This is Hoveringham

The Quarry

In 1939 gravel extraction from alongside the river Trent was begun by Hoveringham Gravel Limited. Soon they found that their operations were periodically halted by the discovery of the tusks and teeth of mammoths which had to be recorded by palaeontologists before digging could continue. Many of these remains are now in the Natural History Museum at Wollaton Hall in Nottingham. Perhaps as compensation for this disruption in production the company adopted the mammoth as its 'logo' and for many years its lorries with their mammoth symbols were a familiar sight in the district. The company had its headquarters near the village of Hoveringham in a building opened by Lord (R.A.B.) Butler, then Master of Trinity College, Cambridge who owned the land being used. They also commissioned the mammoth sculpture by Kim James and from 1966 this stood at Hoveringham.


In 1982 the Quarry Products Division of Tarmac took over the extraction of gravel and the administration building at Hoveringham was no longer used. Trent Polytechnic was delighted to be able to provide a new home for the Mammoth sculpture outside its Science Building and the Nottingham Trent University is most grateful to Tarmac for this generous gift.


The mammoth is still on familiar territory for long long ago mammoths roamed the Trent valley, passing both Clifton and Hoveringham, and far far beyond. Now this reminder of the natural history and the recent industrial past stands outside one of the most modern science buildings in the country alongside the busy A453 which links the city of Nottingham to the M1 motorway, the East Midlands airport and Birmingham.


Kim James - sculptor


Anthony Kim James was born in 1928 at Wollaston in Northamptonshire, where he still lives. He was trained at the Borough Polytechnic School of Art in London (now part of the South Bank Polytechnic) between 1948 and 1953.
On leaving art school he worked as a sculptor and carried out numerous commissions for architects. Among these were a number of works for churches, notably a large relief on the staircase wall in St. Matthew's church in Bethnal Green, London and decorated ceilings in the churches of St. Edmund and St. Nicholas in Hayes and Hillingdon, Middlesex. These works, together with the "Mammoth" sculpture for Hoveringham Gravels, he thinks constitute his key pieces for the period 1956 to 1966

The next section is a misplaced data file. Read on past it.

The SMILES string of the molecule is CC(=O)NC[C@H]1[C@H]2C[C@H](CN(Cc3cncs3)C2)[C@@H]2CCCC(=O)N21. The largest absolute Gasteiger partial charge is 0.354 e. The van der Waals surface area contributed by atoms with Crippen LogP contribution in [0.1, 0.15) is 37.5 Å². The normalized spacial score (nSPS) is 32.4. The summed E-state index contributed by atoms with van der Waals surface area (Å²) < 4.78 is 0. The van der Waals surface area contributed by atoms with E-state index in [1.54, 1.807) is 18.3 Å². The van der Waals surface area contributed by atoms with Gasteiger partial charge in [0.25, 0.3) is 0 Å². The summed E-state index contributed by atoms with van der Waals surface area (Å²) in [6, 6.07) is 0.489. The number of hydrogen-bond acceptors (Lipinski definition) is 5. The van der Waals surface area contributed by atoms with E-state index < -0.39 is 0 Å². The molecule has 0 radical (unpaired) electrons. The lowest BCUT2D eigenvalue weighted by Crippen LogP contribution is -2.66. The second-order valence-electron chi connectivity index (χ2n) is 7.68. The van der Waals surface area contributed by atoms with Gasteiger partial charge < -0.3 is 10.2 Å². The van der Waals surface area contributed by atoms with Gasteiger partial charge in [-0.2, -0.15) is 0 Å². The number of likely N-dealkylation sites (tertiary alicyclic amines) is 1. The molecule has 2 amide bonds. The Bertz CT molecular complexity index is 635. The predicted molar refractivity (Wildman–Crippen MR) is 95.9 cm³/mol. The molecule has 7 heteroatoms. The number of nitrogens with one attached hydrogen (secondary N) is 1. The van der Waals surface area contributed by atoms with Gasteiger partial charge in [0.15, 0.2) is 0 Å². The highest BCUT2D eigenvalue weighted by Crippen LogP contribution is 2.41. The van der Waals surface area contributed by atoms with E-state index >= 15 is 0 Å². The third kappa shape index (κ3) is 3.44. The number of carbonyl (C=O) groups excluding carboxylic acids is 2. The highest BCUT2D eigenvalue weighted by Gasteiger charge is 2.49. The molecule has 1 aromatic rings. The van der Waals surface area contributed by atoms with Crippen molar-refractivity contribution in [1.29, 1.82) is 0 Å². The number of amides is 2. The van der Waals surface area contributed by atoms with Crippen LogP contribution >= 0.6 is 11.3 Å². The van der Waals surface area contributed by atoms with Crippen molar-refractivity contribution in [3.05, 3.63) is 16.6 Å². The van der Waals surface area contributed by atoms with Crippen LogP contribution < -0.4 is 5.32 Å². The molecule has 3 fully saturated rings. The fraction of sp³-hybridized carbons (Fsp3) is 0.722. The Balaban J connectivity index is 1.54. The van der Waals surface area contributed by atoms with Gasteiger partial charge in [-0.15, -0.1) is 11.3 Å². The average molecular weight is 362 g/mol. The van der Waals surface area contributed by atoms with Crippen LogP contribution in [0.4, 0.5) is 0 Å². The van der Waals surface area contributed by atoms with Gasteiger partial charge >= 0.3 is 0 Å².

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BRIEF HISTORY OF THE BRITISH QUARRY INDUSTRY

Dug by hand from small quarries near to the work-site stone has been our main building material for countless centuries. Indeed this primitive method continued right through to the middle of the nineteenth century, when the very first primitive crushers appeared with the advent of the Steam Age.

As the mechanics of crushing advanced, the vast number of private quarries were gradually replaced by small commercial quarries which prepared stone for sale to the end user. This continued until the mid 1950's , when the building boom arrived and motorways and dual carriageways began to link up the entire country.

Big business now started to develop an interest in quarrying. Large construction companies began to buy these small operations, often closing them down and transferring their work to other sites. Those they were unable to buy might have their prices undercut or not used to supply the large contracts. Many went to the wall. In 1960 there were in excess of 5,000 quarry companies but by 1970 this number had fallen to less than 3,000.

Today there are only some 200 private quarry companies left throughout mainland Britain! Five large companies, referred to as "majors," now claim almost 90% of total output. They have refined their techniques of market domination to a fine art form. Buying virtually all the concrete and asphalt plants was referred to as "vertical integration". These facilities often use in house buying policies to continue the process of freezing out the independents. On large contracts the majors will often package aggregate purchase along with concrete and asphalt which means the smaller operator is unable to compete. They have also extended their empire into the supply chain, buying out cement companies, thus forcing the independents to use imported cement or perhaps pay a premium price.

Still the remorseless quest for total market domination continues unabated. Now that they have almost run out of independent operators to buy out, the majors have begun to consolidate, with Pioneer being the most recent addition to the history book. They will join other, equally well known, names such as Tilcon, Wimpey, Redland, McAlpine, Hoveringham, Steetley, ECC Quarries, Bodfari, Greenhams, Hobbs and Hargreaves , to name but a few. There are also signs that the majors are becoming much more reliant on sub-contractors and mobile plant to carry out their crushing and screening operations. Although this may offer short term savings by reducing capital expenditure, the long term negative effects, on staff training and investment, will be profound. It will also prevent people gaining practical experience before climbing the corporate ladder to the boardroom. The end result might well be that the majors retain only mineral rights and a sales staff, with all quarry operations being contracted out.

When this process finally grinds to its inevitable conclusion and the dust settles, we wonder what little will remain of a once mighty industry. So far, the only part of Britain to escape this destruction has been Northern Ireland. Here the majors have yet to gain the upper hand and private enterprise still flourishes, with 120 independent quarries providing a high degree of customer service, as well as much needed employment.

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